Overall, the report also shows total annual FMCG retail sales of R523bn at South African retail outlets which represents a 12% annual increase (12 months up to end June 2022 vs 12 months to end June 2021). In the latest month, the data indicates sales of R41bn representing a 9% increase (May 2022 vs May 2021).
These insights stem from NielsenIQ’s Market Track, the largest grocery retail data source in the country and the only currency used by all South Africa’s major retailers. This benchmark data comprises more than 10,000 branded retail outlets (e.g. supermarkets and garage forecourts) and more than 143,000 independent stores (e.g. spazas and taverns) across South Africa’s nine provinces. In total it measures more than 80% of all retail grocery transactions.
Analysing the data NielsenIQ South Africa MD Ged Nooy says; “Consumers have reached a tipping point of affordability in the face of the higher prices they currently confront. There is also clear evidence that consumers are becoming far more circumspect about what constitutes a ‘must have’ in their shopping baskets with fresh milk, vienna sausages, breakfast cereals, margarine, cheese, soaps, skin care and deodorant all on the chopping block.”
Interestingly, one of the products that have experienced a positive impact of consumers forgoing other staples is bread, which despite its 10% inflation figure for the latest month, saw unit sales increase by 17%. Surprisingly, this is in contrast to another staple – maize meal – which also experienced price inflation but this resulted in a 2.3% decline in pack sales and fresh milk which saw a 9% decrease in units sold.
These key NielsenIQ panel data points are complemented by the findings of the NielsenIQ Mid-Year Consumer Outlook Update - Enduring Inflationary Times study, which surveyed consumers in 17 countries including South Africa.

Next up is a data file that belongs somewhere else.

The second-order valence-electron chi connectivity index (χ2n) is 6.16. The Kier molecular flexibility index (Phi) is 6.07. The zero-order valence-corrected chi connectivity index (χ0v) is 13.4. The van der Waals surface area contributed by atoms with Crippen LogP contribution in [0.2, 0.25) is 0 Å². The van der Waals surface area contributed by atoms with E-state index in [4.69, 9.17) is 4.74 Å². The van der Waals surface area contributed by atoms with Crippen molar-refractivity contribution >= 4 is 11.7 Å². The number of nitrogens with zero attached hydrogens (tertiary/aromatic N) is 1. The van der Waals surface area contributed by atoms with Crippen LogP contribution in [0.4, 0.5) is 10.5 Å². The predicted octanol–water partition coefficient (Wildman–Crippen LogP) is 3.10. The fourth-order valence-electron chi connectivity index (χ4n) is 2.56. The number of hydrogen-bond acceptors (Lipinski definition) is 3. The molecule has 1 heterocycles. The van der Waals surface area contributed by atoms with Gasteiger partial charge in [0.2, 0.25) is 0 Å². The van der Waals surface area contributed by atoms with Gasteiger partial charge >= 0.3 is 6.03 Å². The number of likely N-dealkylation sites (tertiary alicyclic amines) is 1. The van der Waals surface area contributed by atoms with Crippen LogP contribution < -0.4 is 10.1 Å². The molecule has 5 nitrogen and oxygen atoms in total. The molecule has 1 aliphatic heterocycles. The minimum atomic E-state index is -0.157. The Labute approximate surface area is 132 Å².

The study found that 85% of South Africans say they are “consciously watching what they spend compared to a year ago”, versus the 76% who said so in December 2021. It's therefore no surprise that the proportion of consumers who recognise that their weekly shop has increased “versus six months ago” has increased from 70% to 80%
To cope with these pressures, consumers are scaling back, with the top action being “cooking at home”. This is followed by spending less on discretionary items such as clothes and grooming and having fewer takeaways/dining out and socialising.
Nooy comments; “As South Africans face a tsunami of utility and groceries price hikes our research also shows that consumers are also spending less on discretionary items such as home delivered meal kits, pre-prepared instant meals and snacks or luxury or new products.”
The study also showed that more than half of those surveyed said they choose the best-priced product. South Africa’s long-held ranking as one of the most price-sensitive nations in the world also holds firm with half of South Africans buying whatever brand is on promotion, while 44% have gone as far as stopping buying certain products to reduce the cost of their shopping basket.
Nooy comments; “The current wallet squeeze means shoppers are on the lookout for authentic, known and trusted products that represent ‘security of purchase’ in terms of providing everything they need at the lowest price possible. This is no time for radical, knee-jerk reactions or hurried product executions but rather a measured, data-driven response that offers consumers consistency, certainty and value amidst the current price crisis.”
*NielsenIQ monthly inflation is based on the difference between rand value sales growth vs unit sales growth i.e. how much more consumers are spending in terms of rands paid per pack than they were the month before.